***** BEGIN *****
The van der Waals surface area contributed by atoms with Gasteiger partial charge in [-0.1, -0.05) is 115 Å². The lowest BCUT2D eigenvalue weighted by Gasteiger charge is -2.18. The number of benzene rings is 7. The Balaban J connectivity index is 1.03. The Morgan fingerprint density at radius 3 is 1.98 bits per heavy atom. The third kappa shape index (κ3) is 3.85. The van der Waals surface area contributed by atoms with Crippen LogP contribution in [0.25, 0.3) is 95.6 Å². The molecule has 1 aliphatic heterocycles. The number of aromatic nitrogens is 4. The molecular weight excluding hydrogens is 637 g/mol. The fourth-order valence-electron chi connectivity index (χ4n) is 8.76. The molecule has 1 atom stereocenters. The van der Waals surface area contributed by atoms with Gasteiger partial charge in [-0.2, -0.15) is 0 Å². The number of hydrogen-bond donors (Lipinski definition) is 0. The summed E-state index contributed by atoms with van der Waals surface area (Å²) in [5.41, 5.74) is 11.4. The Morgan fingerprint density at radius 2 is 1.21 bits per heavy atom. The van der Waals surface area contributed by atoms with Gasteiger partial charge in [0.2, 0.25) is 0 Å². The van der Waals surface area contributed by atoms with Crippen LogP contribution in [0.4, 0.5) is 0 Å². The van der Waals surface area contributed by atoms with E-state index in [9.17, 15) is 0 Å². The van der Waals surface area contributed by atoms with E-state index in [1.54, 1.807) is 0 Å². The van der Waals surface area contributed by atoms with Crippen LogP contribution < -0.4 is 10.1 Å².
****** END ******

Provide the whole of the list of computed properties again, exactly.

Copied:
The van der Waals surface area contributed by atoms with Gasteiger partial charge in [-0.1, -0.05) is 115 Å². The lowest BCUT2D eigenvalue weighted by Gasteiger charge is -2.18. The number of benzene rings is 7. The Balaban J connectivity index is 1.03. The Morgan fingerprint density at radius 3 is 1.98 bits per heavy atom. The third kappa shape index (κ3) is 3.85. The van der Waals surface area contributed by atoms with Crippen LogP contribution in [0.25, 0.3) is 95.6 Å². The molecule has 1 aliphatic heterocycles. The number of aromatic nitrogens is 4. The molecular weight excluding hydrogens is 637 g/mol. The fourth-order valence-electron chi connectivity index (χ4n) is 8.76. The molecule has 1 atom stereocenters. The van der Waals surface area contributed by atoms with Gasteiger partial charge in [-0.2, -0.15) is 0 Å². The number of hydrogen-bond donors (Lipinski definition) is 0. The summed E-state index contributed by atoms with van der Waals surface area (Å²) in [5.41, 5.74) is 11.4. The Morgan fingerprint density at radius 2 is 1.21 bits per heavy atom. The van der Waals surface area contributed by atoms with Gasteiger partial charge in [0.2, 0.25) is 0 Å². The van der Waals surface area contributed by atoms with Crippen LogP contribution in [0.4, 0.5) is 0 Å². The van der Waals surface area contributed by atoms with E-state index in [9.17, 15) is 0 Å². The van der Waals surface area contributed by atoms with E-state index in [1.54, 1.807) is 0 Å². The van der Waals surface area contributed by atoms with Crippen LogP contribution < -0.4 is 10.1 Å².